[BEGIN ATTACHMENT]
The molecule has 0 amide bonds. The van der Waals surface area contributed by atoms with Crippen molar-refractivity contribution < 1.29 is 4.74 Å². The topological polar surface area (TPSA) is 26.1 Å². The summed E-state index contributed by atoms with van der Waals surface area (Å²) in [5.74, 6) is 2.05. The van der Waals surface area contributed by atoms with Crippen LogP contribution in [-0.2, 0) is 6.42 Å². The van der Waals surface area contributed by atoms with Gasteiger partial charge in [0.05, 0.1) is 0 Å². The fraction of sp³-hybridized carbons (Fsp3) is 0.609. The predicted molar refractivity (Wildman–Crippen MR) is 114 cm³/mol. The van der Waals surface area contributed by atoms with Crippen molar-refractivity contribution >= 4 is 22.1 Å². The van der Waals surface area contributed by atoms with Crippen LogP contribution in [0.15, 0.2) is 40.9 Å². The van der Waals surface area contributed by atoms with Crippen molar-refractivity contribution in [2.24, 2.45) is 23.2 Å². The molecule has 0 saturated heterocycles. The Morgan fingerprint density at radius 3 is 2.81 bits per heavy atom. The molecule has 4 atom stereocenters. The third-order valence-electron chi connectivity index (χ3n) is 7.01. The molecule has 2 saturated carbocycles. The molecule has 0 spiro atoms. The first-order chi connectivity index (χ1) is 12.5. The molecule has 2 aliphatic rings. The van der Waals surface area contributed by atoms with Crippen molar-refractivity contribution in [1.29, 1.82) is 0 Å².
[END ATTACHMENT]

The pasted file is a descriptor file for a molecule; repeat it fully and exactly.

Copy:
The molecule has 0 amide bonds. The van der Waals surface area contributed by atoms with Crippen molar-refractivity contribution < 1.29 is 4.74 Å². The topological polar surface area (TPSA) is 26.1 Å². The summed E-state index contributed by atoms with van der Waals surface area (Å²) in [5.74, 6) is 2.05. The van der Waals surface area contributed by atoms with Crippen LogP contribution in [-0.2, 0) is 6.42 Å². The van der Waals surface area contributed by atoms with Gasteiger partial charge in [0.05, 0.1) is 0 Å². The fraction of sp³-hybridized carbons (Fsp3) is 0.609. The predicted molar refractivity (Wildman–Crippen MR) is 114 cm³/mol. The van der Waals surface area contributed by atoms with Crippen molar-refractivity contribution >= 4 is 22.1 Å². The van der Waals surface area contributed by atoms with Crippen LogP contribution in [0.15, 0.2) is 40.9 Å². The van der Waals surface area contributed by atoms with Crippen molar-refractivity contribution in [2.24, 2.45) is 23.2 Å². The molecule has 0 saturated heterocycles. The Morgan fingerprint density at radius 3 is 2.81 bits per heavy atom. The molecule has 4 atom stereocenters. The third-order valence-electron chi connectivity index (χ3n) is 7.01. The molecule has 2 saturated carbocycles. The molecule has 0 spiro atoms. The first-order chi connectivity index (χ1) is 12.5. The molecule has 2 aliphatic rings. The van der Waals surface area contributed by atoms with Crippen molar-refractivity contribution in [1.29, 1.82) is 0 Å².